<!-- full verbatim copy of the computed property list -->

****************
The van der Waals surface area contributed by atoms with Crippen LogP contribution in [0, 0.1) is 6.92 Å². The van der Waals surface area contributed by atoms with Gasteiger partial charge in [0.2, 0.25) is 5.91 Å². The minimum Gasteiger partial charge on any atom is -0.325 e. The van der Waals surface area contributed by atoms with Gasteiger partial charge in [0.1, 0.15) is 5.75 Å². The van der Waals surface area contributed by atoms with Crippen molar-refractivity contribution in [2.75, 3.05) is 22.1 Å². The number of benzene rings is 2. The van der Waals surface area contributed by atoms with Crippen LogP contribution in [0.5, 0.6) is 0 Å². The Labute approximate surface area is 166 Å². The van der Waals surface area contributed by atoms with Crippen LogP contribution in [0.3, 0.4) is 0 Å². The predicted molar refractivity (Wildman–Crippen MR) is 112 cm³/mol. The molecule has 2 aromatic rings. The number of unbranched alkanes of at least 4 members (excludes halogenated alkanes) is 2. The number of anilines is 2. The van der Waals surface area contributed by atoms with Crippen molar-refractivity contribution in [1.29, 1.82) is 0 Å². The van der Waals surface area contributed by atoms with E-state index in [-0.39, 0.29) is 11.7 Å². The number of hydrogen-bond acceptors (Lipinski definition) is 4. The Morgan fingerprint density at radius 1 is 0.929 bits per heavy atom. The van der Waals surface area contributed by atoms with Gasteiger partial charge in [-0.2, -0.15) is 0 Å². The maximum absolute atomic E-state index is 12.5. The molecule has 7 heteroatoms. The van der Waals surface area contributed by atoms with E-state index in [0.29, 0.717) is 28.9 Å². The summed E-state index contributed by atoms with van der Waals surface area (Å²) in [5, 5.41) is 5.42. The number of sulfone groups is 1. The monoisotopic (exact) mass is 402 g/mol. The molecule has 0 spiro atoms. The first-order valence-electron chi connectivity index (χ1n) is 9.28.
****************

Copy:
The van der Waals surface area contributed by atoms with Crippen LogP contribution in [0, 0.1) is 6.92 Å². The van der Waals surface area contributed by atoms with Gasteiger partial charge in [0.2, 0.25) is 5.91 Å². The minimum Gasteiger partial charge on any atom is -0.325 e. The van der Waals surface area contributed by atoms with Gasteiger partial charge in [0.1, 0.15) is 5.75 Å². The van der Waals surface area contributed by atoms with Crippen molar-refractivity contribution in [2.75, 3.05) is 22.1 Å². The number of benzene rings is 2. The van der Waals surface area contributed by atoms with Crippen LogP contribution in [0.5, 0.6) is 0 Å². The Labute approximate surface area is 166 Å². The van der Waals surface area contributed by atoms with Crippen LogP contribution in [0.3, 0.4) is 0 Å². The predicted molar refractivity (Wildman–Crippen MR) is 112 cm³/mol. The molecule has 2 aromatic rings. The number of unbranched alkanes of at least 4 members (excludes halogenated alkanes) is 2. The number of anilines is 2. The van der Waals surface area contributed by atoms with Crippen molar-refractivity contribution in [1.29, 1.82) is 0 Å². The van der Waals surface area contributed by atoms with E-state index in [-0.39, 0.29) is 11.7 Å². The number of hydrogen-bond acceptors (Lipinski definition) is 4. The Morgan fingerprint density at radius 1 is 0.929 bits per heavy atom. The van der Waals surface area contributed by atoms with Gasteiger partial charge in [-0.2, -0.15) is 0 Å². The maximum absolute atomic E-state index is 12.5. The molecule has 7 heteroatoms. The van der Waals surface area contributed by atoms with E-state index in [0.29, 0.717) is 28.9 Å². The summed E-state index contributed by atoms with van der Waals surface area (Å²) in [5, 5.41) is 5.42. The number of sulfone groups is 1. The monoisotopic (exact) mass is 402 g/mol. The molecule has 0 spiro atoms. The first-order valence-electron chi connectivity index (χ1n) is 9.28.